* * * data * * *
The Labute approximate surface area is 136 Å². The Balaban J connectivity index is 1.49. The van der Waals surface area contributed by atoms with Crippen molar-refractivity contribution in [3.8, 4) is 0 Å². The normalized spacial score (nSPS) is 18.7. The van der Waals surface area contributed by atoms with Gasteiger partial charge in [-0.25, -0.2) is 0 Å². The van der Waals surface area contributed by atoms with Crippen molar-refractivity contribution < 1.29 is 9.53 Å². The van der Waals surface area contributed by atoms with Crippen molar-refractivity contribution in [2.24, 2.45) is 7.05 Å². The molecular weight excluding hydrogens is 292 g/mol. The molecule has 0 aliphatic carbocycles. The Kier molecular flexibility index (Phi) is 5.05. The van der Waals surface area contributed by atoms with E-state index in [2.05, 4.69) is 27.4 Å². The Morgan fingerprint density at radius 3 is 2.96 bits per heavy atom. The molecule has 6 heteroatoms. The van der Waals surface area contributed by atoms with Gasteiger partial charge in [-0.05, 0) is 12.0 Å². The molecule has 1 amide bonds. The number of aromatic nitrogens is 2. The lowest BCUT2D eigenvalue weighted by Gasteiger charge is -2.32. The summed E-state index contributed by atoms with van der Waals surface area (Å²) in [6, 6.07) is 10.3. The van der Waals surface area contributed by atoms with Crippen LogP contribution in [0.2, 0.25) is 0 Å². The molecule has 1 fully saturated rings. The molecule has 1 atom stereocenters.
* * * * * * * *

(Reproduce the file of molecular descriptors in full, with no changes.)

The Labute approximate surface area is 136 Å². The Balaban J connectivity index is 1.49. The van der Waals surface area contributed by atoms with Crippen molar-refractivity contribution in [3.8, 4) is 0 Å². The normalized spacial score (nSPS) is 18.7. The van der Waals surface area contributed by atoms with Gasteiger partial charge in [-0.25, -0.2) is 0 Å². The van der Waals surface area contributed by atoms with Crippen molar-refractivity contribution < 1.29 is 9.53 Å². The van der Waals surface area contributed by atoms with Crippen molar-refractivity contribution in [2.24, 2.45) is 7.05 Å². The molecular weight excluding hydrogens is 292 g/mol. The molecule has 0 aliphatic carbocycles. The Kier molecular flexibility index (Phi) is 5.05. The van der Waals surface area contributed by atoms with E-state index in [2.05, 4.69) is 27.4 Å². The Morgan fingerprint density at radius 3 is 2.96 bits per heavy atom. The molecule has 6 heteroatoms. The van der Waals surface area contributed by atoms with Gasteiger partial charge in [-0.05, 0) is 12.0 Å². The molecule has 1 amide bonds. The number of aromatic nitrogens is 2. The lowest BCUT2D eigenvalue weighted by Gasteiger charge is -2.32. The summed E-state index contributed by atoms with van der Waals surface area (Å²) in [6, 6.07) is 10.3. The van der Waals surface area contributed by atoms with Crippen LogP contribution in [0.2, 0.25) is 0 Å². The molecule has 1 fully saturated rings. The molecule has 1 atom stereocenters.